MSU Robotics Club wins Penn State Mini Grand Challenge
They left with trepidation and doubt, but they returned as champions.
The Minot State University Robotics Club recently won first place in the Penn State Abington Mini Grand Challenge outdoor robot contest, held April 16 in Abington, Pa. MSU associate professor Larry Atwood and assistant professor Scott Kast, a team of four students and robot contestants Einstein and Navigator drove two days and over 1,700 miles to participate in a competition that entailed a mere half-mile journey across a suburban campus. Only Einstein and Navigator weren’t worried.
The journey didn’t start there though; it actually began in January.
"We began preparing for this competition around Jan. 15," Atwood said, "but we really could’ve used another month. That would’ve allowed us time to practice outside and on grass."
Mallard geese migrate thousands of miles to Panama, Cuba and the Bahamas every year. So what makes navigating a half mile across campus so difficult? It is not that easy.
First offered in 2005, the Penn State Abington MGC outdoor robot contest challenges mobile, ground robots to autonomously navigate paths throughout the campus of Penn State Abington College while avoiding obstacles and tackling off-road detours, without communication or remote controls. The robots must also transport one gallon of water to display payload capabilities, and they need to "entertain" spectators. Only one robot to date has successfully completed the entire course.
"The Penn State path was asphalt and there was no snow on the ground, unlike here, which made it hard to prepare for," Kast said. The path also had green grass, wood chips, rocks, cones, a lake to navigate around, a bridge to cross and people periodically jumping out in front of the robots testing their ability to recognize unanticipated obstacles.
"They also used shorter cones," Atwood added, "than what we used in practice."
The objective of the contest is to promote advances in engineering design, computer technologies, artificial intelligence and robotics education, according to the contest website. This year a total of seven teams competed; six schools and one team of engineers.
"I was feeling confident until two days before our park trial," Kast said. "Up until then we had practiced inside on carpet and cardboard trails and thought our (software) code for the path was doing great."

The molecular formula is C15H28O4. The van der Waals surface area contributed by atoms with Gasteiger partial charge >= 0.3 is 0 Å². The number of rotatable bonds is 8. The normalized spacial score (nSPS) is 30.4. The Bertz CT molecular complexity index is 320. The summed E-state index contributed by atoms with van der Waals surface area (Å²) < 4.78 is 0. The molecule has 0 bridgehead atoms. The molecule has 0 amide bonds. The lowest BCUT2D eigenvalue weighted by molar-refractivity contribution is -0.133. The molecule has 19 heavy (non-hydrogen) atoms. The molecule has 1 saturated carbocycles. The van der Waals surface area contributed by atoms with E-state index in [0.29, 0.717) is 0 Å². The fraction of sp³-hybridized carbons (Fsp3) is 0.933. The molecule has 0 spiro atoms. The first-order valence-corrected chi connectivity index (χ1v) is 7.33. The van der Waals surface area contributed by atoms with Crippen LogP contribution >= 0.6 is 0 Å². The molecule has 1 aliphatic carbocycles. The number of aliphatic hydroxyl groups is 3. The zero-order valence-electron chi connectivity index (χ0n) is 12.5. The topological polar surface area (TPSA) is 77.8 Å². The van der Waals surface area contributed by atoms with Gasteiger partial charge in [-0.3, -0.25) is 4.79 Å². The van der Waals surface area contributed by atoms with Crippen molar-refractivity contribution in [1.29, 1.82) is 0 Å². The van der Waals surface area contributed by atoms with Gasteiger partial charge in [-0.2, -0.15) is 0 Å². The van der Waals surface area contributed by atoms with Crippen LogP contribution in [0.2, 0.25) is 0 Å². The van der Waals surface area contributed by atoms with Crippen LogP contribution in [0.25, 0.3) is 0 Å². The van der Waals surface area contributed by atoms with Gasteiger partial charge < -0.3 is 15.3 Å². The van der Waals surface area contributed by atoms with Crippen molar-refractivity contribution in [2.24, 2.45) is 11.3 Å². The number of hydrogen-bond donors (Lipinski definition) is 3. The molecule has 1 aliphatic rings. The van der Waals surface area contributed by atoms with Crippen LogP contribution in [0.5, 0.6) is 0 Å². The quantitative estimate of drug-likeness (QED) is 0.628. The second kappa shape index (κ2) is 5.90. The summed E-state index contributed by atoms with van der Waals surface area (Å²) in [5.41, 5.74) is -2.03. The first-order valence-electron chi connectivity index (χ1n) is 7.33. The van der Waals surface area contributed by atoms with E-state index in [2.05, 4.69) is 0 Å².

After the first outdoor trial, Kast realized they had a lot of adjusting to do. In addition to coded computer software, the team utilized cameras, a compass, sonar, and GPS to determine the final destination. They also used online pictures to analyze the campus path.
"This is very much a team effort," Atwood said.
The Advanced Robotics class represents a semester of student work that includes building robots and writing computer code to interpret images and ground surface, detect objects, avoid obstacles, travel the intended path and stop at the end. Atwood and Kast have taught the class for five years.
"Larry suggested we go early to practice on the course, which was a good idea," Kast said. "The second-place robot made it down a hill, but when someone jumped in front of it, it turned to face a building and then never moved again. We were able to change our code to avoid that."
When MSU took its turn on the course, Navigator had technical difficulties with its sonar and shut off, which eliminated it from the competition. That left Einstein to win the day, securing first place, a trophy and the $500 prize.
Even though MSU won, Atwood was disappointed because the team wanted to complete the whole course during the competition. Ironically, Navigator unofficially traversed the entire course over its next two runs.
Kast said it would be fun to attend again next year. Atwood isn’t so sure. Looking back, though, Atwood’s perspective has softened.
"We had the most sophisticated robots there," Atwood said.